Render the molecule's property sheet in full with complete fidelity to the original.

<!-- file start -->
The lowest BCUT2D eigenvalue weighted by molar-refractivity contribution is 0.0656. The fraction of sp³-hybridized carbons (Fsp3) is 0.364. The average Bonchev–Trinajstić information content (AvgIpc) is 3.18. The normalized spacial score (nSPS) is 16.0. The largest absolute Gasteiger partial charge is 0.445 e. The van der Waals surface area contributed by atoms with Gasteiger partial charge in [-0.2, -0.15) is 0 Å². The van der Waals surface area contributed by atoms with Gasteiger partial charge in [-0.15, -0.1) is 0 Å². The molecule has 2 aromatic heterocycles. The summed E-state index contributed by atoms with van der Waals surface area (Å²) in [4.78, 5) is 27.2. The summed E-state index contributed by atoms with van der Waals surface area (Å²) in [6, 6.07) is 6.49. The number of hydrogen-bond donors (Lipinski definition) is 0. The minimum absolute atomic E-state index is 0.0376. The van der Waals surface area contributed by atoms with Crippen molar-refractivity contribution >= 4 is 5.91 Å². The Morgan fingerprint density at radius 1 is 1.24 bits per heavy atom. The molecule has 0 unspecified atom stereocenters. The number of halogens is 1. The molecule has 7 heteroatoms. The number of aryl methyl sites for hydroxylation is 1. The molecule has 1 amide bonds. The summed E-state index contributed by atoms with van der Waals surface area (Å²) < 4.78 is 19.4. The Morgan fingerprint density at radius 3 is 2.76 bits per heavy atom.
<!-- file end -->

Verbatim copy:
The lowest BCUT2D eigenvalue weighted by molar-refractivity contribution is 0.0656. The fraction of sp³-hybridized carbons (Fsp3) is 0.364. The average Bonchev–Trinajstić information content (AvgIpc) is 3.18. The normalized spacial score (nSPS) is 16.0. The largest absolute Gasteiger partial charge is 0.445 e. The van der Waals surface area contributed by atoms with Gasteiger partial charge in [-0.2, -0.15) is 0 Å². The van der Waals surface area contributed by atoms with Gasteiger partial charge in [-0.15, -0.1) is 0 Å². The molecule has 2 aromatic heterocycles. The summed E-state index contributed by atoms with van der Waals surface area (Å²) in [4.78, 5) is 27.2. The summed E-state index contributed by atoms with van der Waals surface area (Å²) in [6, 6.07) is 6.49. The number of hydrogen-bond donors (Lipinski definition) is 0. The minimum absolute atomic E-state index is 0.0376. The van der Waals surface area contributed by atoms with Crippen molar-refractivity contribution >= 4 is 5.91 Å². The Morgan fingerprint density at radius 1 is 1.24 bits per heavy atom. The molecule has 0 unspecified atom stereocenters. The number of halogens is 1. The molecule has 7 heteroatoms. The number of aryl methyl sites for hydroxylation is 1. The molecule has 1 amide bonds. The summed E-state index contributed by atoms with van der Waals surface area (Å²) < 4.78 is 19.4. The Morgan fingerprint density at radius 3 is 2.76 bits per heavy atom.